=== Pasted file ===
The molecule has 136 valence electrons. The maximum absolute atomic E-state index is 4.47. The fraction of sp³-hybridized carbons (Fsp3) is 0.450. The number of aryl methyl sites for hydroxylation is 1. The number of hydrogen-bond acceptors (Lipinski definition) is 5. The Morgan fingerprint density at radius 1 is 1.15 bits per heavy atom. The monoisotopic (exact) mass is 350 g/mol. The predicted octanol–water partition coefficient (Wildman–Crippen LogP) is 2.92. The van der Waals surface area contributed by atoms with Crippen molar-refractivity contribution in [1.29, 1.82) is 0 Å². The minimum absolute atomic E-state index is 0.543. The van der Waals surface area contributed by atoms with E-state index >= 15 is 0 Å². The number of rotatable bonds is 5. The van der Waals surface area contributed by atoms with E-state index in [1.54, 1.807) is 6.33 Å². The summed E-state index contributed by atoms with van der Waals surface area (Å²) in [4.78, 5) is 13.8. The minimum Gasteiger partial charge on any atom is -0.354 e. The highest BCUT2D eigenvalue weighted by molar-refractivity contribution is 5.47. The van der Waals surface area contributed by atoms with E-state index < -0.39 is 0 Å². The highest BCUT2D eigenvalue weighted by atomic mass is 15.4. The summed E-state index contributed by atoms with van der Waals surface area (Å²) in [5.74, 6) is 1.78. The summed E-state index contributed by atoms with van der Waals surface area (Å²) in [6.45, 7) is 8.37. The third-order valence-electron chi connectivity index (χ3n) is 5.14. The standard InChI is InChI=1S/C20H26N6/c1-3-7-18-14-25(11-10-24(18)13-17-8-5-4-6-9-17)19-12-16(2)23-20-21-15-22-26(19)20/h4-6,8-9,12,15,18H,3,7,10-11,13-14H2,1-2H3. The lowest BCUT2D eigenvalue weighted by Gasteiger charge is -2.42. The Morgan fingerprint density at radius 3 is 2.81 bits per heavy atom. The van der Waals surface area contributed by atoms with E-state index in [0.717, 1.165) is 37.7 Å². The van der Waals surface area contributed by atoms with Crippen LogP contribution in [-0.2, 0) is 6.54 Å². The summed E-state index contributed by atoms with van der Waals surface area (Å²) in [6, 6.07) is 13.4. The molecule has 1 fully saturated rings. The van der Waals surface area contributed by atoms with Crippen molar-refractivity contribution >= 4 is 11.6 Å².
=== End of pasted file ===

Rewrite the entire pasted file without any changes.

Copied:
The molecule has 136 valence electrons. The maximum absolute atomic E-state index is 4.47. The fraction of sp³-hybridized carbons (Fsp3) is 0.450. The number of aryl methyl sites for hydroxylation is 1. The number of hydrogen-bond acceptors (Lipinski definition) is 5. The Morgan fingerprint density at radius 1 is 1.15 bits per heavy atom. The monoisotopic (exact) mass is 350 g/mol. The predicted octanol–water partition coefficient (Wildman–Crippen LogP) is 2.92. The van der Waals surface area contributed by atoms with Crippen molar-refractivity contribution in [1.29, 1.82) is 0 Å². The minimum absolute atomic E-state index is 0.543. The van der Waals surface area contributed by atoms with E-state index >= 15 is 0 Å². The number of rotatable bonds is 5. The van der Waals surface area contributed by atoms with E-state index in [1.54, 1.807) is 6.33 Å². The summed E-state index contributed by atoms with van der Waals surface area (Å²) in [4.78, 5) is 13.8. The minimum Gasteiger partial charge on any atom is -0.354 e. The highest BCUT2D eigenvalue weighted by molar-refractivity contribution is 5.47. The van der Waals surface area contributed by atoms with E-state index < -0.39 is 0 Å². The highest BCUT2D eigenvalue weighted by atomic mass is 15.4. The summed E-state index contributed by atoms with van der Waals surface area (Å²) in [5.74, 6) is 1.78. The summed E-state index contributed by atoms with van der Waals surface area (Å²) in [6.45, 7) is 8.37. The third-order valence-electron chi connectivity index (χ3n) is 5.14. The standard InChI is InChI=1S/C20H26N6/c1-3-7-18-14-25(11-10-24(18)13-17-8-5-4-6-9-17)19-12-16(2)23-20-21-15-22-26(19)20/h4-6,8-9,12,15,18H,3,7,10-11,13-14H2,1-2H3. The lowest BCUT2D eigenvalue weighted by Gasteiger charge is -2.42. The Morgan fingerprint density at radius 3 is 2.81 bits per heavy atom. The van der Waals surface area contributed by atoms with E-state index in [0.717, 1.165) is 37.7 Å². The van der Waals surface area contributed by atoms with Crippen LogP contribution in [-0.2, 0) is 6.54 Å². The summed E-state index contributed by atoms with van der Waals surface area (Å²) in [6, 6.07) is 13.4. The molecule has 1 fully saturated rings. The van der Waals surface area contributed by atoms with Crippen molar-refractivity contribution >= 4 is 11.6 Å².